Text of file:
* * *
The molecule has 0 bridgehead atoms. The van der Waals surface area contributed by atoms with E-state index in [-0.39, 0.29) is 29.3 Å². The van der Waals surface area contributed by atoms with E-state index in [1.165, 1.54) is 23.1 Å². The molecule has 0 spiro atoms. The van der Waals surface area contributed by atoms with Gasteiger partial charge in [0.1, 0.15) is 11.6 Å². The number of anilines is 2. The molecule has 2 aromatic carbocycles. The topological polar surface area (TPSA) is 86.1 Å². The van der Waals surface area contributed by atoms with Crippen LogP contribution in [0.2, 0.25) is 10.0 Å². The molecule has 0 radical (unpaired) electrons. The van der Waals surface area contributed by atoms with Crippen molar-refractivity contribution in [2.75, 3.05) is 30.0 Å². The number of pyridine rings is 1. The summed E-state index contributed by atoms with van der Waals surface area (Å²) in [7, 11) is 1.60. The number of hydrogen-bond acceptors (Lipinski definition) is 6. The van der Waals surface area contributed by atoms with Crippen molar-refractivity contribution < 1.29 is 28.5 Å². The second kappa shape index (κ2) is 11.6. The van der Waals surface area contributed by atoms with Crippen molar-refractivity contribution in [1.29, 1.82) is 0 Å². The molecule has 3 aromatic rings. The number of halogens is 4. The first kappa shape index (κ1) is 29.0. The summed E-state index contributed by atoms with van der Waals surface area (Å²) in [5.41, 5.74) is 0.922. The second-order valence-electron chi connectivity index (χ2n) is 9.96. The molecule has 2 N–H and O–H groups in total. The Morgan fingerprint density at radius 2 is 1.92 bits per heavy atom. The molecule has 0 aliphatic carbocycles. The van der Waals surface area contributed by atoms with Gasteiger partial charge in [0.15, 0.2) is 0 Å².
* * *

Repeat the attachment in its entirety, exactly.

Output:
The molecule has 0 bridgehead atoms. The van der Waals surface area contributed by atoms with E-state index in [-0.39, 0.29) is 29.3 Å². The van der Waals surface area contributed by atoms with E-state index in [1.165, 1.54) is 23.1 Å². The molecule has 0 spiro atoms. The van der Waals surface area contributed by atoms with Gasteiger partial charge in [0.1, 0.15) is 11.6 Å². The number of anilines is 2. The molecule has 2 aromatic carbocycles. The topological polar surface area (TPSA) is 86.1 Å². The van der Waals surface area contributed by atoms with Crippen LogP contribution in [0.2, 0.25) is 10.0 Å². The molecule has 0 radical (unpaired) electrons. The van der Waals surface area contributed by atoms with Crippen molar-refractivity contribution in [2.75, 3.05) is 30.0 Å². The number of pyridine rings is 1. The summed E-state index contributed by atoms with van der Waals surface area (Å²) in [7, 11) is 1.60. The number of hydrogen-bond acceptors (Lipinski definition) is 6. The van der Waals surface area contributed by atoms with Crippen molar-refractivity contribution < 1.29 is 28.5 Å². The second kappa shape index (κ2) is 11.6. The van der Waals surface area contributed by atoms with Crippen molar-refractivity contribution in [1.29, 1.82) is 0 Å². The molecule has 3 aromatic rings. The number of halogens is 4. The first kappa shape index (κ1) is 29.0. The summed E-state index contributed by atoms with van der Waals surface area (Å²) in [5.41, 5.74) is 0.922. The second-order valence-electron chi connectivity index (χ2n) is 9.96. The molecule has 2 N–H and O–H groups in total. The Morgan fingerprint density at radius 2 is 1.92 bits per heavy atom. The molecule has 0 aliphatic carbocycles. The van der Waals surface area contributed by atoms with Gasteiger partial charge in [0.15, 0.2) is 0 Å².